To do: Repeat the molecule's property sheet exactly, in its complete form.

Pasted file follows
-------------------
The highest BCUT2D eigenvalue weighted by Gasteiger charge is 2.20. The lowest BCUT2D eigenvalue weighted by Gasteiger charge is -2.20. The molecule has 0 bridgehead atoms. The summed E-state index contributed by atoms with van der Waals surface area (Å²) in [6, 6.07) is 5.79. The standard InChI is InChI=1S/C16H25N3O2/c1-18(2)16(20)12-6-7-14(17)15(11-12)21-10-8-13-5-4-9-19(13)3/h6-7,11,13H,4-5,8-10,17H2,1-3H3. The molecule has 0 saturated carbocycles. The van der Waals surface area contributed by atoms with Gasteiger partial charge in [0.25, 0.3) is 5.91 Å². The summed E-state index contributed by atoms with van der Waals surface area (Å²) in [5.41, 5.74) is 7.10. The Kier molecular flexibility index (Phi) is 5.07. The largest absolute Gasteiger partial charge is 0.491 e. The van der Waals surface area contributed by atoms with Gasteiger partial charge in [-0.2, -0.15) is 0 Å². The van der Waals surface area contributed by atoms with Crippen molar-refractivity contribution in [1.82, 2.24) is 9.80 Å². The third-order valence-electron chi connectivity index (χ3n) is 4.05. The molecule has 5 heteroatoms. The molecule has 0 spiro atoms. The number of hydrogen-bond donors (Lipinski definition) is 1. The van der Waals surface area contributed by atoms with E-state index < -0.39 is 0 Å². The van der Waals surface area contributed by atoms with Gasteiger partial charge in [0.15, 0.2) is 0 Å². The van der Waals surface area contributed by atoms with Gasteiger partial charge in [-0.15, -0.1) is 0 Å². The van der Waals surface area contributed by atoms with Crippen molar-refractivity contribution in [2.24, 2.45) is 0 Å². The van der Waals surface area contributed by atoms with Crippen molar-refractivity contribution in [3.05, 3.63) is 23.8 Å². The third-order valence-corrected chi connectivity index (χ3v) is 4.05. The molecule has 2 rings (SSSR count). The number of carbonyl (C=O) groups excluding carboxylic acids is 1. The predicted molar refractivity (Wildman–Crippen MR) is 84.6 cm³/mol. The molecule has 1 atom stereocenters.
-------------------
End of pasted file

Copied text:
The highest BCUT2D eigenvalue weighted by Gasteiger charge is 2.20. The lowest BCUT2D eigenvalue weighted by Gasteiger charge is -2.20. The molecule has 0 bridgehead atoms. The summed E-state index contributed by atoms with van der Waals surface area (Å²) in [6, 6.07) is 5.79. The standard InChI is InChI=1S/C16H25N3O2/c1-18(2)16(20)12-6-7-14(17)15(11-12)21-10-8-13-5-4-9-19(13)3/h6-7,11,13H,4-5,8-10,17H2,1-3H3. The molecule has 0 saturated carbocycles. The van der Waals surface area contributed by atoms with Gasteiger partial charge in [0.25, 0.3) is 5.91 Å². The summed E-state index contributed by atoms with van der Waals surface area (Å²) in [5.41, 5.74) is 7.10. The Kier molecular flexibility index (Phi) is 5.07. The largest absolute Gasteiger partial charge is 0.491 e. The van der Waals surface area contributed by atoms with Gasteiger partial charge in [-0.2, -0.15) is 0 Å². The van der Waals surface area contributed by atoms with Crippen molar-refractivity contribution in [1.82, 2.24) is 9.80 Å². The third-order valence-electron chi connectivity index (χ3n) is 4.05. The molecule has 5 heteroatoms. The molecule has 0 spiro atoms. The number of hydrogen-bond donors (Lipinski definition) is 1. The van der Waals surface area contributed by atoms with E-state index < -0.39 is 0 Å². The van der Waals surface area contributed by atoms with Gasteiger partial charge in [0.15, 0.2) is 0 Å². The van der Waals surface area contributed by atoms with Gasteiger partial charge in [-0.15, -0.1) is 0 Å². The van der Waals surface area contributed by atoms with Crippen molar-refractivity contribution in [2.24, 2.45) is 0 Å². The van der Waals surface area contributed by atoms with Crippen molar-refractivity contribution in [3.05, 3.63) is 23.8 Å². The third-order valence-corrected chi connectivity index (χ3v) is 4.05. The molecule has 2 rings (SSSR count). The number of carbonyl (C=O) groups excluding carboxylic acids is 1. The predicted molar refractivity (Wildman–Crippen MR) is 84.6 cm³/mol. The molecule has 1 atom stereocenters.